“I’m deeply saddened to say that James Avery has passed away.
“He was a second father to me. I will miss him greatly.”
While Jada Pinkett Smith, who is married to the star of the now defunct sit-com, Hollywood actor Will Smith, posted on Facebook:
“Happy New Year everyone! I was hoping to start the new year differently but we have lost yet another friend.
“James Avery who we all lovingly know as Uncle Phil from The Fresh Prince has passed.
“Our condolences to aunt Florence (his mother), Miss Barbara (his wife) and all those who loved him. Rest in peace James.”
Taytana Ali, who played James’s TV daughter, Ashley Banks also tweeted her condolences, saying: ”James was my teacher my protector & the most magnificent actor. We’re feeling his loss very deeply. He’ll always be a part of me #JamesAvery.”
James Avery served in Vietnam in the US Navy from 1968 to 1969, before he began writing TV scripts and poetry for the Public Broadcasting Service (PBS). he later appeared in shows such as Greys Anatomy, The Closer and Star Trek: Enterprise, and movies such as Fletch, License to Drive and Doctor Doolittle 2.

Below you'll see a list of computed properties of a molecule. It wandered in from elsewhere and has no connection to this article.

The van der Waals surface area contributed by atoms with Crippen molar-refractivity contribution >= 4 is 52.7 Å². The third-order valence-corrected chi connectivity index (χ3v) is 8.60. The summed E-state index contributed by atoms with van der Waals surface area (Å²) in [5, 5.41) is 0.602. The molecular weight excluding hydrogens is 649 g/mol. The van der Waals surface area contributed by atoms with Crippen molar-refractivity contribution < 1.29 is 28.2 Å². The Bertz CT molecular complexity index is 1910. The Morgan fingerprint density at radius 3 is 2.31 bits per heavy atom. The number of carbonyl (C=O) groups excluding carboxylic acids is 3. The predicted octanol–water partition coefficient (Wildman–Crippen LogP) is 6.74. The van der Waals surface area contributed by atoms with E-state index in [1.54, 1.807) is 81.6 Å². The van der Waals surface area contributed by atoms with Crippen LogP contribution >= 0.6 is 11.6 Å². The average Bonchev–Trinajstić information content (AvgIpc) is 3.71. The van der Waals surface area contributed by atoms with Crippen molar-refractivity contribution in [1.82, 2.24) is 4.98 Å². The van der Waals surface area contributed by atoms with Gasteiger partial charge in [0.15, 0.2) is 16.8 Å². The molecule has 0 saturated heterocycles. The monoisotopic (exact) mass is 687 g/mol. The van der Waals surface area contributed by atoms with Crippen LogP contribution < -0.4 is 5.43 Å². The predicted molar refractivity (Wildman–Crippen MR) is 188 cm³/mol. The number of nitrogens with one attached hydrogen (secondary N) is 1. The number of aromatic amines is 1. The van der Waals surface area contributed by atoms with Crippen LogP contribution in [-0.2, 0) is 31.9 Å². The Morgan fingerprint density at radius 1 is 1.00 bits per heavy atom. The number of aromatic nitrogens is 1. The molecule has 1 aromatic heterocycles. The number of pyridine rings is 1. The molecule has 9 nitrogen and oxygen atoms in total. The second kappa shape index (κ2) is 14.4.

A statement issued by his publicist, Tony Benson, said Avery was survived by his wife of 26 years, Barbara, his mother, Florence Avery, and his step-son, Kevin Waters.
The statement added, that James had been working until September 2013 on the Zach Braff film Wish I Was Here, which will premiere at the Sundance Film Festival.
Below are some clips of the role that fans will most remember James Avery for… Enjoy!
And here is my favourite ever Uncle Phil moment. This scene always makes me cry and let fans of the show know that the actors (James included) on the show weren’t just good at making us laugh – they could tug at a range of emotions, such was their talents! R.I.P James Avery – Your legacy lives on.
The Secret Diary of Adrian Mole, Aged 13 3/4 was a British TV show based on the hugely popular book of the same name, written by Sue Townsend in 1982. Like the title suggests the book chronicled the diary entries of a 13 year old boy called Adrian Mole, who is a bit of a geek.
First released in 1990, House Party has become a staple piece of urban cinema over the years. The title explains what it is about in a nutshell. So yes, it is about a house party, but not just any house party. It’s the party of all parties and everyone who has seen this film has wished that they were there. From the music, the characters, the girls, the guys and the vibe – this now legendary cinematic shin-dig had it all.